Few toasting 'DWI Lite' proposal
Austin police chief suggests a new category for impaired driving
By PEGGY FIKAC
Nov. 30, 2010, 5:39AM
AUSTIN — Under a recent proposal floated for a new drinking-and-driving
offense, those who enjoy a glass or two of wine while out at dinner might
find themselves on the wrong side of the law if they decided to drive
home — even if their blood alcohol is below the 0.08 percent legal
The potential effect on moderate imbibers appears to be one big reason
the "driving-while-ability-impaired" idea isn't gaining
steam, despite an initial flurry of attention.
"It created a lot of dialogue, but I don't think will ever be
workable," said state Senate Criminal Justice Committee Chairman
John Whitmire, D-Houston, of the idea submitted to his group by Austin
Police Chief Art Acevedo.
The idea wouldn't lower the legal intoxication limit. Instead, it
would create an offense for those whose blood alcohol concentration is
between 0.05 and 0.07 — below the 0.08 concentration at which people
are presumed to be intoxicated.
"If you're going to write up people for that and test 'em
on the side of the road for that, you'd probably have to shut down
all your bars and restaurants and your sports events. ... Essentially,
wine with dinner would have to go out the window," said Whitmire.
While emphasizing that he takes seriously the offense of drunken driving,
Whitmire said, "I think society has already decided years ago, they
don't want prohibition."
Whitmire is focused on other related issues, including ensuring repeat
drunken-driving offenders acknowledge and receive treatment for alcohol
problems, and pushing for a uniform system of dealing with drunken drivers
across local jurisdictions.
Acevedo wasn't available for an interview on the driving-while-impaired
idea, which he submitted in testimony to Whitmire's committee as part
of a broader list of potential proposals.
Acevedo didn't propose a penalty. A first offense of driving while
intoxicated is a Class B misdemeanor.
Whitmire said Acevedo told him the idea was largely "to give people
an opportunity to plead down to something."
'Makes more sense'
First-time offenders may often agree to a lesser offense in a plea bargain,
and the talking points submitted by Acevedo said, "This makes much
more sense than reducing a charge to reckless driving or obstructing the
But the American Beverage Institute, a restaurant trade association, jumped
on the so-called "DWI Lite" proposal with both feet.
The group said the idea mistakenly places the focus on moderate social
drinkers instead of "hard-core drunk drivers who cause the majority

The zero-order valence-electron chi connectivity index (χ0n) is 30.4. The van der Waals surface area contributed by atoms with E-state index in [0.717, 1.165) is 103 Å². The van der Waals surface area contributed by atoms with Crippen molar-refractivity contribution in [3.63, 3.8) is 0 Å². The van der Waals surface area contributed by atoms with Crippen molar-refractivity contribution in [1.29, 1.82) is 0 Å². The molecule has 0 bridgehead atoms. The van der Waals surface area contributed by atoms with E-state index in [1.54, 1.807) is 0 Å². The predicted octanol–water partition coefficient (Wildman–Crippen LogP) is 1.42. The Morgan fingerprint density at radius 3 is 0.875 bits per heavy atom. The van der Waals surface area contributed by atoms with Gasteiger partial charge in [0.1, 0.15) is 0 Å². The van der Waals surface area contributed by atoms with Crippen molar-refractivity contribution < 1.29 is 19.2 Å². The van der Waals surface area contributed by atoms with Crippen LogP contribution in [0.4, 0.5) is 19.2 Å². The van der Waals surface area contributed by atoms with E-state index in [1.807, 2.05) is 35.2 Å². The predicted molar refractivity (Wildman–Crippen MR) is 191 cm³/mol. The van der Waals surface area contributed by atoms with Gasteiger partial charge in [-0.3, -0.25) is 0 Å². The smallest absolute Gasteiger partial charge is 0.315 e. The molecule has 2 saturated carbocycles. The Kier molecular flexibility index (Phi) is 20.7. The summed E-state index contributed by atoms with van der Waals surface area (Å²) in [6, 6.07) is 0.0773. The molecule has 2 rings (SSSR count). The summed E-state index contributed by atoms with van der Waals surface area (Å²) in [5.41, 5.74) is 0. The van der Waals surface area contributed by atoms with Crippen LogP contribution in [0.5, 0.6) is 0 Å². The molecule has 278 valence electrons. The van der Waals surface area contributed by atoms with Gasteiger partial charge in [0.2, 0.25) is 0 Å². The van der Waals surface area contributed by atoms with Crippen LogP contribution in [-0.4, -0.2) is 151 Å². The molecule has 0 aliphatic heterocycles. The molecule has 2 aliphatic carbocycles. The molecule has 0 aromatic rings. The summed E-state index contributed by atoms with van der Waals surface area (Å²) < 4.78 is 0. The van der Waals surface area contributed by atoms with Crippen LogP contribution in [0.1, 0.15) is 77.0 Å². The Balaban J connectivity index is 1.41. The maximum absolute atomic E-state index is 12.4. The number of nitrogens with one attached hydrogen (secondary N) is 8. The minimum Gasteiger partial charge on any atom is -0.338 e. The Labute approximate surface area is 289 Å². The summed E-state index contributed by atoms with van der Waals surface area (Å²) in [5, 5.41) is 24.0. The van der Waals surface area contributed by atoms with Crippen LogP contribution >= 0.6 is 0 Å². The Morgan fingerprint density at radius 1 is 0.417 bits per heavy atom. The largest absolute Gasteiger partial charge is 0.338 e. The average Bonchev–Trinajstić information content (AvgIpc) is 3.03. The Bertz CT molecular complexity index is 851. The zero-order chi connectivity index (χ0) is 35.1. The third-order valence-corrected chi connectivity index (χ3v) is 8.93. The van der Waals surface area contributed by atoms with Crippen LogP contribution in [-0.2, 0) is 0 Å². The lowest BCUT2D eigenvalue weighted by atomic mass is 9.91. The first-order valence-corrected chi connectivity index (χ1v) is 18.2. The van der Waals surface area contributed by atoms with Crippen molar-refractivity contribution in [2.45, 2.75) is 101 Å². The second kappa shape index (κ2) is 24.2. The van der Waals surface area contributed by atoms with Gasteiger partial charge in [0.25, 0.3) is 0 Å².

of alcohol-related fatalities."
"The attempt here is about trying to criminalize what has been considered
perfectly legal behavior. ... The idea is to discourage people from having
anything to drink prior to driving," said Sarah Longwell, managing
director of the institute.
She said a 120-pound woman can reach the 0.08 level by drinking two six-ounce
glasses of wine in two hours.
The idea of creating an offense at a lower level could cost jobs by having
"a chilling effect on moderate and responsible consumption"
of alcohol and thus hurting the hospitality industry, she said
Laws already in place
Longwell and others noted that Texas law already allows for someone to
be considered intoxicated apart from the 0.08 blood alcohol concentration,
defining it as "not having the normal use of mental or physical faculties
by reason of the introduction of alcohol" or drugs.
The institute said every state allows for people to be arrested for impaired
driving, even with a blood alcohol concentration below 0.08. Colorado
and New York have laws in place like the driving-while-ability-impaired
idea floated here, it said.
James McLaughlin, general counsel and executive director of the Texas
Police Chiefs Association, said his group has no objection to the DWAI idea.
"The idea is to get these people off the road," he said. "Whatever
mechanism that can be done legally is what we want to do. They're
The idea isn't part of the legislative agenda for Mothers Against
Drunk Driving, said Bill Lewis, the group's public policy liaison.
He said MADD prefers to focus on priorities that include sobriety checkpoints
and ignition interlock devices for all convicted drunken drivers.
"We do not support that (new DWAI offense). It's too strong to
say we oppose it," Lewis said. "I'm just not sure it's